Last night was one of the few times I truly felt exhausted in a never-ending Travelife. Nevertheless it was a very nice day and night that ended way past midnight.
Work aside, it began with a very long lunch of tapas and Spanish delicacies cooked by Chef Alexandra Cacho at the Tapella restaurant just in between Greenbelt 1 and Greenbelt 5. I went for a tapas degustation of sorts and I was expecting a 90-minute sort of lunch — and that stretched to way over two and a half hours.
I told Chef Cacho, who incidentally hails from San Sebastian in Spain — the ultimate destination for many foodies from around the world because of the ratio of excellent retaurants (famous and not famous) per square kilometer — and counts Arzak as one of her neighbors: “This is one of the few times that I’ve felt that a meal in a Spanish restaurant in Manila has actually transported me back to Spain even for a few hours.”
The last time I was in Spain was last year, when I’d basically traveled along the coast of the Costa Del Sol as I made my way from Lisbon, Portugal to Barcelona over eights days or so. We’d stopped in many of the major destinations along that picturesque coast between Portugal and Barcelona, and at a couple of very fashionable islands, and I remember having some wonderful meals in every port.
There are lots of Spanish restaurants in Manila, but many of them are either just stylish, trendy or adjusted to Filipino tastes and the commercial realities of operating a restaurant business. I hope that Tapella maintains this standard of cooking that I tasted this afternoon, because — truly — so many dishes were wonderful and certainly worth going back to Tapella for.
Everything was so beautifully plated as well, which is quite rare to find in Manila. Prices were quite reasonable as well considering the high quality of the ingredients and very good overall taste.
The pulpo a la Gallega we started lunch with was wonderful and gave an inkling of what was to come. I’d last had an excellent one at a nondescript bar in Malaga, and I’d been hankering for a repeat ever since.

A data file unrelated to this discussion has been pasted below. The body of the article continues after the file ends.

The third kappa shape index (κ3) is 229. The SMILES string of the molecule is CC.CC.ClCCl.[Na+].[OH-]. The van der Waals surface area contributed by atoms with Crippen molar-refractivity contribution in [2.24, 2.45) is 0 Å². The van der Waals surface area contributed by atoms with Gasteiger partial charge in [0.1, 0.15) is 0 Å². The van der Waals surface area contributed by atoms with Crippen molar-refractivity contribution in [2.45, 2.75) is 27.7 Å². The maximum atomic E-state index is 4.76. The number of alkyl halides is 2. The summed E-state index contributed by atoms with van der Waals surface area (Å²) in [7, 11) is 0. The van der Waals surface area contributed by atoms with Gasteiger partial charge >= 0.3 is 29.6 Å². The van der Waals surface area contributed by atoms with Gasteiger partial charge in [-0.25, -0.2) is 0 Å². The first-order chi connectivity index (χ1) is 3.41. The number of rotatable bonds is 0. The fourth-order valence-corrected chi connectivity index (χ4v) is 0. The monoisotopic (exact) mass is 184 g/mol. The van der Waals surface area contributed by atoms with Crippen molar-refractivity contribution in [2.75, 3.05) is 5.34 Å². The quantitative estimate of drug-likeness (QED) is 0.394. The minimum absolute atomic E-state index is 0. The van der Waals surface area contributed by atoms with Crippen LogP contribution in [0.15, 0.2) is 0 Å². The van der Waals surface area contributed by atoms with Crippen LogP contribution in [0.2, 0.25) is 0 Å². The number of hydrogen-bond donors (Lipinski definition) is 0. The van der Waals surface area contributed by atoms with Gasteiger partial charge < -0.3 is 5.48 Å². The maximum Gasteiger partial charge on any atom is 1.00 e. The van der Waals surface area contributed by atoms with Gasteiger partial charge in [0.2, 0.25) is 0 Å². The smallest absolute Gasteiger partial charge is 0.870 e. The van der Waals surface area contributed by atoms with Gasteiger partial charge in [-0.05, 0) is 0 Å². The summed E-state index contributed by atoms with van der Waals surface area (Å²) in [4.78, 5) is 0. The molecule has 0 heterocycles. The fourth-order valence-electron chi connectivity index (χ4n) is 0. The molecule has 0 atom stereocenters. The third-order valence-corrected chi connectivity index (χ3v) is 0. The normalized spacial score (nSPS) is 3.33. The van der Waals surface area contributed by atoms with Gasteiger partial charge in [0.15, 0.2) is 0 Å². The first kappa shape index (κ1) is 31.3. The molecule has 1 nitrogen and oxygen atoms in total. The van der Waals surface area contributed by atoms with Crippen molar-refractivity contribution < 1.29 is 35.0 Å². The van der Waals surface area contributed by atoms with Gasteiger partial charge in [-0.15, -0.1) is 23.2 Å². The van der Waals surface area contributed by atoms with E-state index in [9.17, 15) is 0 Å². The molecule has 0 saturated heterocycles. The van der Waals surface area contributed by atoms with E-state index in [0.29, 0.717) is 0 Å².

This one I had today was pretty much near that — full of tender octopus drizzled with excellent extra virgin olive oil (yes, you can definitely taste the difference between the good stuff and the supermarket stuff) and very good paprika. We were four for lunch and I think I comandeered this plate in front of me.
I also like the huevos estrallados con chistorra, a dish of cripsy friend potatoes with a egg in the middle and chorizo by the sides. As in Spain, you’re supposed to mix everything up and eat it in one spoonful so that you get a mixture of tastes, textures and sensations all in one. Very refreshing and delicious.
The main courses also stole my heart — and that’s not too easy to do. I liked Chef Cacho’s version of a paella as she does it the purist way by making it either all seafood or all viands of meat.
She rarely mixes meat and seafood unless a customer really requests it. Wow, the meat in this paella was so juicy and I would have eaten more, if I hadn’t already eaten enough till next Christmas.
The fideua negra with aoili sauce was also absolutely scrumptious.
The piece de resistance, however, was the Rabo de Toro. This is a stewed oxtail stew which was so scrumptious I have no words to describe it. Wow. This was one of the best I’ve had in Manila.
Just make sure to get the oxtail with lots of ligaments and fat as these parts of the oxtail — so delicious but so bad for you — can definitely make or break a dish. It made me feel like wanting to cook this dish for my guests the next time I actually have time to host a dinner somewhere in the world.
I was certainly inspired to try this out. But before that, I certainly want to go back to Tapella and get my fix of it on a day when I’m not thinking about a speech I have to make at night.
Yes, that evening, I was the guest of Standard Chartered Priority Banking at an intimate gathering of their clients — an informal and fun event to talk about the Art of Travel, and of course they asked Travelife Magazine, the Philippines’ leading travel annd lifestyle publication to partner with them.
I did a speech for about an hour and I think everyone had an enjoyable time, judging from the heartwarming feedback I got afterwards.
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Then, as you know, my Travelife is planned down to the second. I left the Standard Chartered event at just before eight as I was expecting guests at home for drinks. It was an impromptu reunion of our little group of Filipinos who had’d a very nice dinner at a restaurant in Prague last June since we’d coincidentally found ourselves in Prague at the same time.
We’d gotten together to catch up, talk about travel and plan our upcoming trip to Sri Lanka. Yes, they’ve all decided to join Travelife Magazine’s Sri Lanka tour, which is a tour for people who don’t usually take tours.
It was so enjoyable just sitting around and talking about everything under the sun, and when I next looked at the clock, it was way past midnight and I was slowly wilting from fatigue — one of the very few times I’d actually felt this way in a Travelife.
All in all a wonderful day and just another one in our never-endingly eventful Travelife.